Platinum Preference

July 1999

For Your Staff:Selling Platinum

Platinum Preference

Most consumers can be divided into one of two groups when it comes to design preferences

Platinum Guild International USA

Most people fall into one of two categories when it comes to style preference: contemporary or traditional. These preferences can encompass anything from lifestyles to how they furnish their homes.

When it comes to platinum, contemporary or traditional refers to how your customers think of the precious metal. By learning their preferences and targeting your sales presentation, you can help close your platinum sale. To find out who fits in each category, just ask your customers what they think of when they "think platinum." The answer should point your sales presentation in the right direction.

Contemporary customers appreciate platinum because it seems "new." They love that platinum has emerged on today's fine jewelry scene and appreciate the color, attitude and statement of style that platinum makes. For them, platinum is new, hip and young. Build on this in your presentation.

Work some of these points into your sales presentation for your contemporary customer:

  • Platinum is fashionable and will complement your gold jewelry.
  • Platinum is a level of achievement (credit cards, records, etc.)
  • Platinum is talked about in movies and on TV.
  • All the most-seen celebrities wear platinum jewelry.
  • Platinum is a top fashion color.
  • Platinum's unique color enhances diamonds.
  • Wearing platinum is special; not everyone can own platinum.

Traditional customers love platinum because of its historical connection. They like to hear how platinum has evolved over the generations. Perhaps they have relatives who owned platinum jewelry, furthering their connection with platinum's rich past. Mention these items in your presentation and acquaint this customer with platinum's history (also check out the Platinum Timeline at the bottom of the page).

Meeting Both Needs
These two types of customers may look and dress alike, perhaps even have the same demographic components. But their platinum attitudes could not be more different. Deciding which category customers are in and then tailoring your sales presentation can create more platinum sales.

For more advanced platinum selling information, fax PGI on your company letterhead at (949) 760-8780 to get the latest training booklet, titled Platinum Selling.Include how many associates work at your store and PGI will send a booklet for each. This booklet follows Platinum Basics,which covers basic product knowledge.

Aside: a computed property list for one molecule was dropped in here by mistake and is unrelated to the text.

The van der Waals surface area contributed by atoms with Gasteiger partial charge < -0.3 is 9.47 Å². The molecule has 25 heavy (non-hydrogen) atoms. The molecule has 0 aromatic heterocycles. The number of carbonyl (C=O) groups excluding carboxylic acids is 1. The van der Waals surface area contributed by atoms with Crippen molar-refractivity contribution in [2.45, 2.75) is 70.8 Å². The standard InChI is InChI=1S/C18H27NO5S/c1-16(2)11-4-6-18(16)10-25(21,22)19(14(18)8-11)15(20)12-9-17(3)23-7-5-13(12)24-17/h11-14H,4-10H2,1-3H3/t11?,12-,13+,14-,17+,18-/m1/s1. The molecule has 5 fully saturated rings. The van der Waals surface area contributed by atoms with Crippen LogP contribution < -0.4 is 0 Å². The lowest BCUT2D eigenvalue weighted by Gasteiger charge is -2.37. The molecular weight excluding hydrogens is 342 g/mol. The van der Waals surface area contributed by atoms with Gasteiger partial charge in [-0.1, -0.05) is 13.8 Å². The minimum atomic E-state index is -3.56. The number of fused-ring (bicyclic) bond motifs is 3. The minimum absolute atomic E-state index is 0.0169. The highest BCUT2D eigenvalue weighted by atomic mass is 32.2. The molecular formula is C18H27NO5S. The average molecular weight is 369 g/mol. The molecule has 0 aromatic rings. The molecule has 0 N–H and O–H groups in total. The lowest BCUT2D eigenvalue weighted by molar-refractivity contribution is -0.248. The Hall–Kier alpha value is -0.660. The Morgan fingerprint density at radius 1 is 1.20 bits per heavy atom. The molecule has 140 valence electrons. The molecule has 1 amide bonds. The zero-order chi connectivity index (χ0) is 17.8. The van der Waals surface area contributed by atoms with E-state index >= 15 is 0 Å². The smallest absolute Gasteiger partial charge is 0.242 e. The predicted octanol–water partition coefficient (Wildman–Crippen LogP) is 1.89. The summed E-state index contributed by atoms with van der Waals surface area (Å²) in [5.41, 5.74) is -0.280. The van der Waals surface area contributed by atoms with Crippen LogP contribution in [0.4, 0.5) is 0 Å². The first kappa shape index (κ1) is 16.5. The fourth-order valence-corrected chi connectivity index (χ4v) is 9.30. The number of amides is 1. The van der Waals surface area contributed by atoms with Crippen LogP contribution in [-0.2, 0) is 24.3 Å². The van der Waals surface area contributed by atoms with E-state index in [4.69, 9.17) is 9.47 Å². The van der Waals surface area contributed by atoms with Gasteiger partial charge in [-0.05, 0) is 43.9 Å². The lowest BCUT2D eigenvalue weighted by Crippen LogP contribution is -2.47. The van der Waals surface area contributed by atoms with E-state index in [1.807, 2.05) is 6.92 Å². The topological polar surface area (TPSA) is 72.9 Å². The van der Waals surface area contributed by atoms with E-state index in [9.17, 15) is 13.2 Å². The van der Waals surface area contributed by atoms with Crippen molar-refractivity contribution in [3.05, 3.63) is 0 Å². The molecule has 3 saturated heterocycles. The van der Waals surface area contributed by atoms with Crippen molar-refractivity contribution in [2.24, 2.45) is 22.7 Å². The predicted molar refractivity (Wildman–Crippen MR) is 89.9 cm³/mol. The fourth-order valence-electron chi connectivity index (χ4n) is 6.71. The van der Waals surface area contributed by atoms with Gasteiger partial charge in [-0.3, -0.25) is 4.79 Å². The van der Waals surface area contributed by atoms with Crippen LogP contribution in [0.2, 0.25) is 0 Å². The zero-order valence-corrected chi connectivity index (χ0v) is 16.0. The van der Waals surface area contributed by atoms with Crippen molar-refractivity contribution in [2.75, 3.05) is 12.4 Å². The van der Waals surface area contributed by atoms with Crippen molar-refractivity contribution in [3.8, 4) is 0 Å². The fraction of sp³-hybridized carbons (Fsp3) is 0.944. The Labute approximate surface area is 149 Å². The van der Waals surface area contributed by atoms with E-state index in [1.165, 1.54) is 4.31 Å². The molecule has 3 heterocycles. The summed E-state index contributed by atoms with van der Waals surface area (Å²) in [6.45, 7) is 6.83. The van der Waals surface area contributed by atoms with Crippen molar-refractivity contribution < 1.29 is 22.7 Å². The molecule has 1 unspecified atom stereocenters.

Caroline Stanley is a third-generation jeweler who grew up on the sales floor. She is a past president of the Arkansas Jewelers Association and the Southwest Guild of the American Gem Society. Stanley, a 1998 WJA Award of Excellence winner, travels across the U.S. training retailers for PGI.


 Use these facts to woo and impress your traditional platinum customers.

  • Circa700 B.C.: Ancient Egyptians master the techniques of processing platinum and decorate the casket that holds documents for High Priestess Schepenupet with ornate platinum hieroglyphics.
  • Circa100 B.C.: Indians in Pre-Columbian South America succeed in working platinum and gold together, creating nose rings and other jewelry.
  • 1590: Spanish Conquistadors discover a white metal in the rivers of Equador. Not realizing its superb qualities, they name it contemptuously platina (little silver) and throw it back into the river to ripen into silver.
  • 1790: A French goldsmith makes platinum jewelry for King Louis XVI, who later declares platinum the "only metal fit for kings."
  • 1875: Vast diamond deposits are discovered in Kimberley, South Africa, resulting in a new jewelry style using diamonds set in the "modern" metal, platinum.
  • 1912: White gold is "invented" in Pforzheim, Germany, as a substitute for platinum.
  • 1924: Geologist Dr. Hans Merensky discovers the largest deposits of platinum ever found, west of Johannesburg, South Africa.
  • 1939: World War II causes the restriction of platinum for any use other than the war effort in the U.S. White gold's popularity soars quickly to fill the gap.
  • 1945: After the war, platinum does not regain its popularity. The long reign of yellow gold begins.
  • 1999: After reemerging in the early 1990s, platinum jewelry sales at the consumer level rise 700% in the course of six years.

Copyright © 1999 by Bond Communications.


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